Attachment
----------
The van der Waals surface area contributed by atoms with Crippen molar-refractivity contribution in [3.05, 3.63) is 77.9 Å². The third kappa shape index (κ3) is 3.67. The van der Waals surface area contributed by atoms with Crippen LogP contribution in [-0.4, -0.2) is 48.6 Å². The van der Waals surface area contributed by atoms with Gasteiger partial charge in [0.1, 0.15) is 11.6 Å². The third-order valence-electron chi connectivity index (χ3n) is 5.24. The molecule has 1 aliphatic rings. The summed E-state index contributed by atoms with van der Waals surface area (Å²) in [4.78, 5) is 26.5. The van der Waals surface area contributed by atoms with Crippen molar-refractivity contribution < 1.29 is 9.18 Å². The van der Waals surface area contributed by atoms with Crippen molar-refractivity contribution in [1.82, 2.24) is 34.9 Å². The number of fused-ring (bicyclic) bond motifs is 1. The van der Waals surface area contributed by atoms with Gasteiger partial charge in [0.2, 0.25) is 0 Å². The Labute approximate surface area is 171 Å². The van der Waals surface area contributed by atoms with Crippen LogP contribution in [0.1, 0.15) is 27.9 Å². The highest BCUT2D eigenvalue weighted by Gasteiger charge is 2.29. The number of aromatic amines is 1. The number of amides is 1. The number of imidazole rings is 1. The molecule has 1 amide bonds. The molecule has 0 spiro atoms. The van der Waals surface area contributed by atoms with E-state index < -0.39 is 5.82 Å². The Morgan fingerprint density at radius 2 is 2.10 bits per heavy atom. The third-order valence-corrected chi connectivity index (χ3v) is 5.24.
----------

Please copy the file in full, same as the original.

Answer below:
The van der Waals surface area contributed by atoms with Crippen molar-refractivity contribution in [3.05, 3.63) is 77.9 Å². The third kappa shape index (κ3) is 3.67. The van der Waals surface area contributed by atoms with Crippen LogP contribution in [-0.4, -0.2) is 48.6 Å². The van der Waals surface area contributed by atoms with Gasteiger partial charge in [0.1, 0.15) is 11.6 Å². The third-order valence-electron chi connectivity index (χ3n) is 5.24. The molecule has 1 aliphatic rings. The summed E-state index contributed by atoms with van der Waals surface area (Å²) in [4.78, 5) is 26.5. The van der Waals surface area contributed by atoms with Crippen molar-refractivity contribution < 1.29 is 9.18 Å². The van der Waals surface area contributed by atoms with Crippen molar-refractivity contribution in [1.82, 2.24) is 34.9 Å². The number of fused-ring (bicyclic) bond motifs is 1. The van der Waals surface area contributed by atoms with Gasteiger partial charge in [0.2, 0.25) is 0 Å². The Labute approximate surface area is 171 Å². The van der Waals surface area contributed by atoms with Crippen LogP contribution in [0.1, 0.15) is 27.9 Å². The highest BCUT2D eigenvalue weighted by Gasteiger charge is 2.29. The number of aromatic amines is 1. The number of amides is 1. The number of imidazole rings is 1. The molecule has 1 amide bonds. The molecule has 0 spiro atoms. The van der Waals surface area contributed by atoms with E-state index < -0.39 is 5.82 Å². The Morgan fingerprint density at radius 2 is 2.10 bits per heavy atom. The third-order valence-corrected chi connectivity index (χ3v) is 5.24.